Once the family court orders a parent to pay child support, he or she must
comply. For an example of the consequences of not paying, Georgia, Georgia
readers may want to consider the situation faced by former NFL player
B.J. Askew. Askew was recently arrested for delinquent child support payments.
Authorities arrested Askew early in January after he failed to pay more
than $267,000 in child support. In 2005, a Michigan court ordered him
to pay child support for his three children. The amount increased when
he extended his contract with the Tampa Bay Buccaneers. After failing
to pay the court-ordered amount, he made sporadic payments and paid several
arrears. He stopped making payments altogether almost two years ago.
Askew had played for several teams and had made a lot of money until a
car accident cut short his career. He is now facing one count of felony
Under Georgia family law, a non-custodial parent has the responsibility
to financially support his or her child. The child's needs can change
over time, which can have substantial impact on the custodial parent's finances.
If a custodial parent cannot collect child support, he or she must rely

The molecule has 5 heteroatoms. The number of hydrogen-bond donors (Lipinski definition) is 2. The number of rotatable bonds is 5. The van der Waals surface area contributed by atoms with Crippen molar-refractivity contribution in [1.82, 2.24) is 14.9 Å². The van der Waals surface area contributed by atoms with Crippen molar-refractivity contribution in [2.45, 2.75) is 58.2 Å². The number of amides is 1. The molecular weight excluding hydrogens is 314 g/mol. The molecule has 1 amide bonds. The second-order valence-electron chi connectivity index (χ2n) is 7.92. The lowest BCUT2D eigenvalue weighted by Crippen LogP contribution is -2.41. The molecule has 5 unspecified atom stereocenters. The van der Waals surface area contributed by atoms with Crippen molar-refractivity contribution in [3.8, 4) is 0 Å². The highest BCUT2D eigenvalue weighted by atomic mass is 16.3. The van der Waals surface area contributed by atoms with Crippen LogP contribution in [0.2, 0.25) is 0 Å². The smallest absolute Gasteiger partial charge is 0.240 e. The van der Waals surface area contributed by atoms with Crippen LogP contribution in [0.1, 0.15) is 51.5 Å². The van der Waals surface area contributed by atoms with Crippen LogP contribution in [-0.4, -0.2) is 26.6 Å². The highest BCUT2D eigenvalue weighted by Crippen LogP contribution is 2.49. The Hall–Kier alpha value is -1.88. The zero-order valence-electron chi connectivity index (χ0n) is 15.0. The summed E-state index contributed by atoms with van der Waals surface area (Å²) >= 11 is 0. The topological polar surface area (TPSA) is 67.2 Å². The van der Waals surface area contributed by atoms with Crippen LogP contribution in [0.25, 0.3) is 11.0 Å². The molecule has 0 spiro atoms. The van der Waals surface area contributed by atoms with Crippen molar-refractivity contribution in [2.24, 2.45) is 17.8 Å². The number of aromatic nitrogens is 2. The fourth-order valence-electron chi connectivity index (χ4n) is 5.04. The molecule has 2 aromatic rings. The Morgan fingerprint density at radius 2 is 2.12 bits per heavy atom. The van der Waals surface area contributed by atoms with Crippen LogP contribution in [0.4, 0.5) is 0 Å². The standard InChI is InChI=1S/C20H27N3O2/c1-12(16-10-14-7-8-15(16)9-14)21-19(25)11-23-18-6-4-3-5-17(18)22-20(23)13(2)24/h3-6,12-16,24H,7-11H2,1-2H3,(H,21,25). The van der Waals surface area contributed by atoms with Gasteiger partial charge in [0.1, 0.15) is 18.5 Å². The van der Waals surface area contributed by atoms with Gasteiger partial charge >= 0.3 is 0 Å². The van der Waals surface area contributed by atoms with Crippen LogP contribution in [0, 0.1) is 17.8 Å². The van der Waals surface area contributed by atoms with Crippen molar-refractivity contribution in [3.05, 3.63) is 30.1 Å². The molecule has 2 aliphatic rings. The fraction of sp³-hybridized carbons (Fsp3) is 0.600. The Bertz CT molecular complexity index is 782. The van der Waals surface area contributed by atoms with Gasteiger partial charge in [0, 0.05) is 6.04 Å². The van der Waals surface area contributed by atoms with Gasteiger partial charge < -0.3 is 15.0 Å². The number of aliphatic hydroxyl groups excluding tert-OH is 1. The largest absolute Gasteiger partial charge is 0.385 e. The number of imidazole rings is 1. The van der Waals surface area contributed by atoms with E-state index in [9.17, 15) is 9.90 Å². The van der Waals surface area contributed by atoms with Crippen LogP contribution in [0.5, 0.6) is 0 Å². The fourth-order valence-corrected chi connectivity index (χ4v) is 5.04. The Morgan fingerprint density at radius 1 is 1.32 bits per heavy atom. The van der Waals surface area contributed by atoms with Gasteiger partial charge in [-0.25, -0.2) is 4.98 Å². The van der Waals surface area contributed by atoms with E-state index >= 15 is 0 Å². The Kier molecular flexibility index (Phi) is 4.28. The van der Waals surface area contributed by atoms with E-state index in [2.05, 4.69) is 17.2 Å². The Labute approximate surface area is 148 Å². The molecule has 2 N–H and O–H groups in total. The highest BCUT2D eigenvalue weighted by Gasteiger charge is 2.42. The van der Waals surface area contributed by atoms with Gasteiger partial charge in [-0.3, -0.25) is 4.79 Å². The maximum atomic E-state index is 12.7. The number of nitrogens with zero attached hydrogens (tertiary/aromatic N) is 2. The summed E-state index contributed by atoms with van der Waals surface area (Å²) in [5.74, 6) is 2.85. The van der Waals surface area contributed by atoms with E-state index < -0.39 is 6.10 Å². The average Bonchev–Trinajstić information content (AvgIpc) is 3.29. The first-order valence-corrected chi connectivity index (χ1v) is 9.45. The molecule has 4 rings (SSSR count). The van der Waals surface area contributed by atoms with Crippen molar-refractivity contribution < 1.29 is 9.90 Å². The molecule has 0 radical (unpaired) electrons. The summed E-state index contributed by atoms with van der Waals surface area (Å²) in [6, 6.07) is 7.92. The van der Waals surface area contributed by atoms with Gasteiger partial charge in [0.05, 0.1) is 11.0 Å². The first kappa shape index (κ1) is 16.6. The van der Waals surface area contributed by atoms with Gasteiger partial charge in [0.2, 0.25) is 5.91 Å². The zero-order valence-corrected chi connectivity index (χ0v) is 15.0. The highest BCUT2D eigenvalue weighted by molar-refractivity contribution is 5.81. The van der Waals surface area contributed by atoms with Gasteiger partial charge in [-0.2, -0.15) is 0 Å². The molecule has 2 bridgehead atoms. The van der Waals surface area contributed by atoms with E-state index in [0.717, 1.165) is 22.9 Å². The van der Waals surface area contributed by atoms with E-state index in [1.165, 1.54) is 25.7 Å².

on his or her own income to provide for the child's needs. Unfortunately
for custodial parents who rely only on support, non-payment means delays
in meeting the child's needs. The custodial parent can contact the
authorities to compel the responsible spouse to pay.
But changes in circumstances can make it difficult for the paying spouse
to stay current on the obligation. Limited employment and low income,
for instance, can affect a parent's ability to pay support. In those
situations, courts will consider a modification. But the obligated spouse
should act promptly and seek a modification before payments fall into arrears.
There are legal remedies to resolve child support issues. If modification
is necessary, it would be wise to seek the help of an experienced family
law attorney who knows the legal requirements for obtaining a modification
of child support.